Barriers to engagement in sleep restriction and stimulus control in chronic insomnia

J Consult Clin Psychol. 2008 Oct;76(5):820-8. doi: 10.1037/0022-006X.76.5.820.


Sleep restriction (SRT) and stimulus control (SC) have been found to be effective interventions for chronic insomnia (Morgenthaler et al., 2006), and yet adherence to SRT and SC varies widely. The objective of this study was to investigate correlates to adherence to SC/SRT among 40 outpatients with primary or comorbid insomnia using a correlational design. Participants completed a self-report measure of sleepiness prior to completion of a 6-week cognitive behavioral treatment group for insomnia. At the posttreatment period, they rated their ability to engage in SC/SRT using a survey. Results from standard multiple regression analyses showed that perceiving fewer barriers (i.e., less boredom, annoyance) to engaging in SC/SRT and experiencing less pretreatment sleepiness were each associated with better adherence to SC/SRT. Adherence to SC/SRT was associated with outcome. Implications of these findings are that more work is needed to make SC/SRT less uncomfortable, possibly by augmenting energy levels prior to introducing these approaches.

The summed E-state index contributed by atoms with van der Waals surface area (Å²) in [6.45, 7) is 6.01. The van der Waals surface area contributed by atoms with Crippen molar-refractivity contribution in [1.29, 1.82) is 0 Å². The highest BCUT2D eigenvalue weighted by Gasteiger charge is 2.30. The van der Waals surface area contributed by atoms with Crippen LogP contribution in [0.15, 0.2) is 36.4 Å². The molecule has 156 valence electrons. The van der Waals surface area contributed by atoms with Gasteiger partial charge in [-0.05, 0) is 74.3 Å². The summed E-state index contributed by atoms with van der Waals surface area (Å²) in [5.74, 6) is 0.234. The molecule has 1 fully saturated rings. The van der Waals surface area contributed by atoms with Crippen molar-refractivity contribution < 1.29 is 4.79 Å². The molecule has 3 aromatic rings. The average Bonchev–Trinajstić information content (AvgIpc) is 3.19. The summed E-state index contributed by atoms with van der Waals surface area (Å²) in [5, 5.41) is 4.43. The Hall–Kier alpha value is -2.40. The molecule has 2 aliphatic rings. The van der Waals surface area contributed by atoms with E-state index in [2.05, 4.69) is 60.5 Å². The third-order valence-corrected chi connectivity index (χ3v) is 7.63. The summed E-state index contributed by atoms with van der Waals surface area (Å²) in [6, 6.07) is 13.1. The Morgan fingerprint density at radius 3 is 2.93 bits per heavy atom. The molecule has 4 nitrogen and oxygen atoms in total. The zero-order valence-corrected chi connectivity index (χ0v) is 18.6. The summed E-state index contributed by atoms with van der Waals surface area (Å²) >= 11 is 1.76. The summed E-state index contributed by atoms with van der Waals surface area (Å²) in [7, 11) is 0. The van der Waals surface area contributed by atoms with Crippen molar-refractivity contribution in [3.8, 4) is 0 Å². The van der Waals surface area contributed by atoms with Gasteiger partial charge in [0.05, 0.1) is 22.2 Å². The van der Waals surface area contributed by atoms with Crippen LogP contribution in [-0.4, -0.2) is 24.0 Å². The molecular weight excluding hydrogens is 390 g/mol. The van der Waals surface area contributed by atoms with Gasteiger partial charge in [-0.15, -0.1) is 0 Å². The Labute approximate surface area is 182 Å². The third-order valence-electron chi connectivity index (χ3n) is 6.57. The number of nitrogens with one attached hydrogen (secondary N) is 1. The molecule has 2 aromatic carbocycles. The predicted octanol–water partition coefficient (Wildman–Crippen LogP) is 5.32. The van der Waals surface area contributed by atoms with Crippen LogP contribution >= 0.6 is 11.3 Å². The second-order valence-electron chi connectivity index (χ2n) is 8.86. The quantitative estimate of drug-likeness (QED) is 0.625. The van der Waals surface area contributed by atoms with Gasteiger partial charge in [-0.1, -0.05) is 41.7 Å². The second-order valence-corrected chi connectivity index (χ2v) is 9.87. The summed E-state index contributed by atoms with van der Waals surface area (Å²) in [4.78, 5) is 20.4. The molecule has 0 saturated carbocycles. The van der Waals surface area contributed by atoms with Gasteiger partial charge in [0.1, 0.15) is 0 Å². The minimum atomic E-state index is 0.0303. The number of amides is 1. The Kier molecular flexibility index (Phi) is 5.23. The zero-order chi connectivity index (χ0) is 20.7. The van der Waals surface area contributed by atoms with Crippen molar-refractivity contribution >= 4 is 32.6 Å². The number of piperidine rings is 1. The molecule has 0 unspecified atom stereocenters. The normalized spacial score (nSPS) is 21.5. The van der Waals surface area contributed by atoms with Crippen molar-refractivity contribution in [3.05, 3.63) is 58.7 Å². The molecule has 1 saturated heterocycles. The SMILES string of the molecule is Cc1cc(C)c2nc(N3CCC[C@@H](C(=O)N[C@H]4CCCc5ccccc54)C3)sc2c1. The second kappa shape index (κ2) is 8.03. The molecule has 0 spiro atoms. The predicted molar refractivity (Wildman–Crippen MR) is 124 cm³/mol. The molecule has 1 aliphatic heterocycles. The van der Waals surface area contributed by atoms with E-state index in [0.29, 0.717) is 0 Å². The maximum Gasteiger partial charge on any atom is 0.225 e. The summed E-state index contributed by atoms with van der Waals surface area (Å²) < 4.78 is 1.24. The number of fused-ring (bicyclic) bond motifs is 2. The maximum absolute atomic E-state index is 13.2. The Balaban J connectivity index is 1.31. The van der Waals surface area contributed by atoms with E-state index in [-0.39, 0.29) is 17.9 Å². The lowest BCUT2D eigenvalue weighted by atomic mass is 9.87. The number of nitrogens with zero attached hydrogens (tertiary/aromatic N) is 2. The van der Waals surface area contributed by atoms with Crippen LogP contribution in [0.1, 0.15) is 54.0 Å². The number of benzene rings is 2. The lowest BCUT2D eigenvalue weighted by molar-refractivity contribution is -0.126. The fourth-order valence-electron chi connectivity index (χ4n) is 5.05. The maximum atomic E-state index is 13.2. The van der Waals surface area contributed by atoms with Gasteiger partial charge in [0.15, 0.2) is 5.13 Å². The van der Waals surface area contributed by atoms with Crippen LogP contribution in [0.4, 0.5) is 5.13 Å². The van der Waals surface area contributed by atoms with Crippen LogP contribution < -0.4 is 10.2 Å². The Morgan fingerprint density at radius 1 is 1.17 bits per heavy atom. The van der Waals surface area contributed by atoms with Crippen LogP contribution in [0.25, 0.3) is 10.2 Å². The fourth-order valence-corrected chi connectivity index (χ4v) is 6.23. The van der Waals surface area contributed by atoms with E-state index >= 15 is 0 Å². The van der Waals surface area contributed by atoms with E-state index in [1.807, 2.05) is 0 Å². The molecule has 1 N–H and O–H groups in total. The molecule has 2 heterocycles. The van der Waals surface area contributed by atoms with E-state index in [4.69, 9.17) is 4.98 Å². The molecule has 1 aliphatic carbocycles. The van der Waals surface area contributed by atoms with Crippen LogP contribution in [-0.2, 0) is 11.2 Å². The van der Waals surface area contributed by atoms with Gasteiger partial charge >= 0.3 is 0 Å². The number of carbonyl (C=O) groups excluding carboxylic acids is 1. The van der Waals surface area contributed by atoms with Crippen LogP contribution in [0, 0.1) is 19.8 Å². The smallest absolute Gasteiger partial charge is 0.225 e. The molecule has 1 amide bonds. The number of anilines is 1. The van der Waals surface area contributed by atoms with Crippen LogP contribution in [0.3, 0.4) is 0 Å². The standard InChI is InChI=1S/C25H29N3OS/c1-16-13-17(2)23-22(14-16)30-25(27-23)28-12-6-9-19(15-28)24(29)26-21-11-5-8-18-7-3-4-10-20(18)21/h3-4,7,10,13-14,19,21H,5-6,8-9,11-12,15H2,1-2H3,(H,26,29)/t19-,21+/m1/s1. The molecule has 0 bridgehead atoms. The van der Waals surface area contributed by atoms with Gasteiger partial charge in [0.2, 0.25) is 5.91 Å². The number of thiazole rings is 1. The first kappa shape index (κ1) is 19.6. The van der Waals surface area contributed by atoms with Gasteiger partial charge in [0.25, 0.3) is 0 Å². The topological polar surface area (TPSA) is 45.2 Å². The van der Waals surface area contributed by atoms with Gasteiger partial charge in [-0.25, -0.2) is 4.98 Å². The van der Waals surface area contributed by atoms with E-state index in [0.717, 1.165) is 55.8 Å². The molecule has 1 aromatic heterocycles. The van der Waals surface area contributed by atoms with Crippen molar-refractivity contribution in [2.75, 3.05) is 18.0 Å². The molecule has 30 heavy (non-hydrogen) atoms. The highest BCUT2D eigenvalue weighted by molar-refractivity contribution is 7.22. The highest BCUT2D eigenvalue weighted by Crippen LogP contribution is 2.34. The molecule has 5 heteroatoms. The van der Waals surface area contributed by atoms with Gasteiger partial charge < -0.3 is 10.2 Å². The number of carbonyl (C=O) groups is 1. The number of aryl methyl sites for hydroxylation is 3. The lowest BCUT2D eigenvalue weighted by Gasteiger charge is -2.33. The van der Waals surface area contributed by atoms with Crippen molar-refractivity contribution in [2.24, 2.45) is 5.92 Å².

Publication types

  • Research Support, Non-U.S. Gov't

MeSH terms

  • Adult
  • Cognitive Behavioral Therapy / methods*
  • Conditioning, Psychological*
  • Educational Status
  • Female
  • Follow-Up Studies
  • Health Behavior*
  • Humans
  • Male
  • Middle Aged
  • Motivation*
  • Patient Compliance / psychology*
  • Patient Satisfaction
  • Psychotherapy, Group / methods*
  • Sleep Deprivation / psychology*
  • Sleep Initiation and Maintenance Disorders / psychology
  • Sleep Initiation and Maintenance Disorders / therapy*
  • Social Environment*